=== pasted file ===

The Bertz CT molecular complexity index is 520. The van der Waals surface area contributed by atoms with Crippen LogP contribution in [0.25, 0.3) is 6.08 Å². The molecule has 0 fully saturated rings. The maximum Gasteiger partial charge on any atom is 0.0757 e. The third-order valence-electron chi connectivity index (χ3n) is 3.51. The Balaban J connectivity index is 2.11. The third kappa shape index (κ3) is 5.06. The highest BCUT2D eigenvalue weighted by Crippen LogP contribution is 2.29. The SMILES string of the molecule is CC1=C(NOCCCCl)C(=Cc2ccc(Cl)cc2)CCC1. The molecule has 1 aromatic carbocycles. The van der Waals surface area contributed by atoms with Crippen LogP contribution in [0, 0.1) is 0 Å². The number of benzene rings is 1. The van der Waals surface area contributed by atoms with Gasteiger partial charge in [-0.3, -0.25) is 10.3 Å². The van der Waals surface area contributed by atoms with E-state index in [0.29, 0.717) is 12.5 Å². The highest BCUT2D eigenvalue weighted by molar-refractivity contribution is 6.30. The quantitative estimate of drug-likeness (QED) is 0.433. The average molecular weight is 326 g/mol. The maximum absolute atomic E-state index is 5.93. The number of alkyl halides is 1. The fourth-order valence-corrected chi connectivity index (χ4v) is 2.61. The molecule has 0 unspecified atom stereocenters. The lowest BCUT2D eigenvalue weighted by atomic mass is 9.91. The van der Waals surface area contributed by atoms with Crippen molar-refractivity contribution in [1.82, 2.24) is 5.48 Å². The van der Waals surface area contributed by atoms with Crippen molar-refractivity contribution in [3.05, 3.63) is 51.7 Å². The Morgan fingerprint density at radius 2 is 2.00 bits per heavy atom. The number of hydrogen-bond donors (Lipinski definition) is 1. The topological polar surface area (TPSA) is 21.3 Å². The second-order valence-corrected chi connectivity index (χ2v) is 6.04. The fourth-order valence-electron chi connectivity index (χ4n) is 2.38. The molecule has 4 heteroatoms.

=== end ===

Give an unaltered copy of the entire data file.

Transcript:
The Bertz CT molecular complexity index is 520. The van der Waals surface area contributed by atoms with Crippen LogP contribution in [0.25, 0.3) is 6.08 Å². The molecule has 0 fully saturated rings. The maximum Gasteiger partial charge on any atom is 0.0757 e. The third-order valence-electron chi connectivity index (χ3n) is 3.51. The Balaban J connectivity index is 2.11. The third kappa shape index (κ3) is 5.06. The highest BCUT2D eigenvalue weighted by Crippen LogP contribution is 2.29. The SMILES string of the molecule is CC1=C(NOCCCCl)C(=Cc2ccc(Cl)cc2)CCC1. The molecule has 1 aromatic carbocycles. The van der Waals surface area contributed by atoms with Crippen LogP contribution in [0, 0.1) is 0 Å². The number of benzene rings is 1. The van der Waals surface area contributed by atoms with Gasteiger partial charge in [-0.3, -0.25) is 10.3 Å². The van der Waals surface area contributed by atoms with E-state index in [0.29, 0.717) is 12.5 Å². The highest BCUT2D eigenvalue weighted by molar-refractivity contribution is 6.30. The quantitative estimate of drug-likeness (QED) is 0.433. The average molecular weight is 326 g/mol. The maximum absolute atomic E-state index is 5.93. The number of alkyl halides is 1. The fourth-order valence-corrected chi connectivity index (χ4v) is 2.61. The molecule has 0 unspecified atom stereocenters. The lowest BCUT2D eigenvalue weighted by atomic mass is 9.91. The van der Waals surface area contributed by atoms with Crippen molar-refractivity contribution in [1.82, 2.24) is 5.48 Å². The van der Waals surface area contributed by atoms with Crippen molar-refractivity contribution in [3.05, 3.63) is 51.7 Å². The Morgan fingerprint density at radius 2 is 2.00 bits per heavy atom. The number of hydrogen-bond donors (Lipinski definition) is 1. The topological polar surface area (TPSA) is 21.3 Å². The second-order valence-corrected chi connectivity index (χ2v) is 6.04. The fourth-order valence-electron chi connectivity index (χ4n) is 2.38. The molecule has 4 heteroatoms.